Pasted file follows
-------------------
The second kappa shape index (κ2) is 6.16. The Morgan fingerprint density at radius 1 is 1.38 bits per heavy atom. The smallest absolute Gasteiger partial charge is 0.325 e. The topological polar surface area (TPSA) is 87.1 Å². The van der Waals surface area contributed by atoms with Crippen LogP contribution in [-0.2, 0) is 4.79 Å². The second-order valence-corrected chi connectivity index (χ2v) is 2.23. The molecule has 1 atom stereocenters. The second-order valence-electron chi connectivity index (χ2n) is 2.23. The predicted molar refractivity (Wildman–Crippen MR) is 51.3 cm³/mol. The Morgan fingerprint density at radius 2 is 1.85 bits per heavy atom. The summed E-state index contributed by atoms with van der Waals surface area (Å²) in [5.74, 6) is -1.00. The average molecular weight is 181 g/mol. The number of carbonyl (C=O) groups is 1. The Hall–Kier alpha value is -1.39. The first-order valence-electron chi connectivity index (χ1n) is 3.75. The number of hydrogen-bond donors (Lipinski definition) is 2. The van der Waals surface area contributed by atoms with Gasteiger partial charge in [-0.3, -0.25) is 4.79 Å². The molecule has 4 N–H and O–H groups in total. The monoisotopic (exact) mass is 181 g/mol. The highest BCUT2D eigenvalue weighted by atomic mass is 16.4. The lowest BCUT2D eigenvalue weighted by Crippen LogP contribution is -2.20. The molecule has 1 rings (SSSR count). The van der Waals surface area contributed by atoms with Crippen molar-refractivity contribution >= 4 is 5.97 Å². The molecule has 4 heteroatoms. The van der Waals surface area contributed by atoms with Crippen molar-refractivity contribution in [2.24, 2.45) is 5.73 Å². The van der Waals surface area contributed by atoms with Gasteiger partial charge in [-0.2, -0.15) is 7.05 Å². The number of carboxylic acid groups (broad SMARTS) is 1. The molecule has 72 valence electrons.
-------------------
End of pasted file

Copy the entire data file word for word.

The second kappa shape index (κ2) is 6.16. The Morgan fingerprint density at radius 1 is 1.38 bits per heavy atom. The smallest absolute Gasteiger partial charge is 0.325 e. The topological polar surface area (TPSA) is 87.1 Å². The van der Waals surface area contributed by atoms with Crippen LogP contribution in [-0.2, 0) is 4.79 Å². The second-order valence-corrected chi connectivity index (χ2v) is 2.23. The molecule has 1 atom stereocenters. The second-order valence-electron chi connectivity index (χ2n) is 2.23. The predicted molar refractivity (Wildman–Crippen MR) is 51.3 cm³/mol. The Morgan fingerprint density at radius 2 is 1.85 bits per heavy atom. The summed E-state index contributed by atoms with van der Waals surface area (Å²) in [5.74, 6) is -1.00. The average molecular weight is 181 g/mol. The number of carbonyl (C=O) groups is 1. The Hall–Kier alpha value is -1.39. The first-order valence-electron chi connectivity index (χ1n) is 3.75. The number of hydrogen-bond donors (Lipinski definition) is 2. The van der Waals surface area contributed by atoms with Gasteiger partial charge in [-0.3, -0.25) is 4.79 Å². The molecule has 4 N–H and O–H groups in total. The monoisotopic (exact) mass is 181 g/mol. The highest BCUT2D eigenvalue weighted by atomic mass is 16.4. The lowest BCUT2D eigenvalue weighted by Crippen LogP contribution is -2.20. The molecule has 1 rings (SSSR count). The van der Waals surface area contributed by atoms with Crippen molar-refractivity contribution >= 4 is 5.97 Å². The molecule has 4 heteroatoms. The van der Waals surface area contributed by atoms with Crippen molar-refractivity contribution in [2.24, 2.45) is 5.73 Å². The van der Waals surface area contributed by atoms with Gasteiger partial charge in [-0.2, -0.15) is 7.05 Å². The number of carboxylic acid groups (broad SMARTS) is 1. The molecule has 72 valence electrons.